After a day of hiking and ice walking, a relaxing night at Kenny Lake Mercantile & RV Park (907-822-3313, www.kennylake.com) fits the bill. And, if you’re too tired to consider cooking, stroll over to the park’s diner for a fresh halibut sandwich.


While Valdez conjures up visions of oil spills and tidal waves to some, it is also the gateway to the beautiful Prince William Sound. Stan Stephens Glacier & Wildlife Cruises will take you on seven- to nine-hour-long wildlife and glacier viewing cruises around the sound. Besides the quietly beautiful scenery and stunning glaciers, there’s plenty of wildlife, including breaching orcas, bald eagles, playful sea otters and sunning sea lions. For some whitewater thrills contact Keystone Raft & Kayak Adventures for raft rides through Keystone Canyon, or get a dose of Class IV rapids on the Tsaina or Tonsina rivers.

Eagle’s Rest RV Park (800-553-7275, www.eaglesrestrv.com) is a full-service facility across the street from the harbor, with great views of the Chugach Mountains. A bike path runs near the park, a perfect place for a morning jog, walk or pedal.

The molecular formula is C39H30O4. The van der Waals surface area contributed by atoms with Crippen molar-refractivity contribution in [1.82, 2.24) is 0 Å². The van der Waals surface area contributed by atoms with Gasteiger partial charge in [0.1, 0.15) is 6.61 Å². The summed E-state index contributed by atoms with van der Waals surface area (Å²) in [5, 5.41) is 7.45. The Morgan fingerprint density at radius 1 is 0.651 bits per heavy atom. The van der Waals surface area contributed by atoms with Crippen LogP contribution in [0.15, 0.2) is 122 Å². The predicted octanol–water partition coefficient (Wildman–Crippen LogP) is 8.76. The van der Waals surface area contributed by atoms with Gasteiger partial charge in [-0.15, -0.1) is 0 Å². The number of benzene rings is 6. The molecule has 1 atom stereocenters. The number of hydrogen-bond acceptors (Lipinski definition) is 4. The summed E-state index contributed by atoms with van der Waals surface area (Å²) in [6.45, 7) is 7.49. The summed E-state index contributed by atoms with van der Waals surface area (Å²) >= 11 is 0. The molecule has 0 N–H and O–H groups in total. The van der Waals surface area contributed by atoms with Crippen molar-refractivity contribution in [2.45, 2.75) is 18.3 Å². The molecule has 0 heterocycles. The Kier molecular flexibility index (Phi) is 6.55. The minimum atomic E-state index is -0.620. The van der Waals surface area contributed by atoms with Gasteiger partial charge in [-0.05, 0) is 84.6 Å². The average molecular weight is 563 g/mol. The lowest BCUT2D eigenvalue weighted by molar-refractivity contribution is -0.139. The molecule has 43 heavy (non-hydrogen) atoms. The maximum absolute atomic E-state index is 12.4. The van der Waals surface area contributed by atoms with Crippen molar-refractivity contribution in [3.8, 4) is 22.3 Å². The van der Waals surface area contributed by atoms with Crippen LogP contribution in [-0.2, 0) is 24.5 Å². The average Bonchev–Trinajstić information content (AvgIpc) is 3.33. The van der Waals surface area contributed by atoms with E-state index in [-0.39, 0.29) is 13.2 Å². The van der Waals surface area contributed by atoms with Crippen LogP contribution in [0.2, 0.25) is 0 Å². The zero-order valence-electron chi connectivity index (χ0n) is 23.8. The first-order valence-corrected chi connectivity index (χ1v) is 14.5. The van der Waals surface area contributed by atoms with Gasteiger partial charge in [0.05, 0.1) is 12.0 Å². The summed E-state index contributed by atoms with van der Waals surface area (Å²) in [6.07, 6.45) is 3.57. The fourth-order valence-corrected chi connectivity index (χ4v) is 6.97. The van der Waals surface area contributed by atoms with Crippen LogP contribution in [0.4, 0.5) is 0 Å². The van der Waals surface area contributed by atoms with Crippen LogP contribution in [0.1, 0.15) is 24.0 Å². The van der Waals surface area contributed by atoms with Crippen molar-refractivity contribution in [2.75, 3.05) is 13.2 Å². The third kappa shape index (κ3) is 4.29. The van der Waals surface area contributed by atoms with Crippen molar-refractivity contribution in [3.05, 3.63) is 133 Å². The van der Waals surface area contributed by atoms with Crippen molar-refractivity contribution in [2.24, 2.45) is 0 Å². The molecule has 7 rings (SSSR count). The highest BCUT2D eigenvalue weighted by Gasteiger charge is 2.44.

On your way back to Anchorage consider a luncheon stop at Sheep Mountain Lodge on the Glenn Highway. In business since the 1940s, the log-cabin restaurant with mountain views serves up home-cooked meals that include delicious soups and sinful cinnamon rolls.

If you still have time after touring the interior, head south from Anchorage for the Kenai Peninsula. While most roads in Alaska are a treat for the senses, the road to Homer is particularly lovely, with plenty of water and mountain scenery.


In the seaside town of Homer on Kachemak Bay artists rub shoulders with commercial anglers, which makes for a community that is arty without being self-conscious. There’s a small downtown area and the Spit, a narrow 4.5-mile-long gravel bar that extends into the bay, which is where the harbor is. The downtown is filled with creatively decorated restaurants and galleries, and the harbor is filled with fishing boats.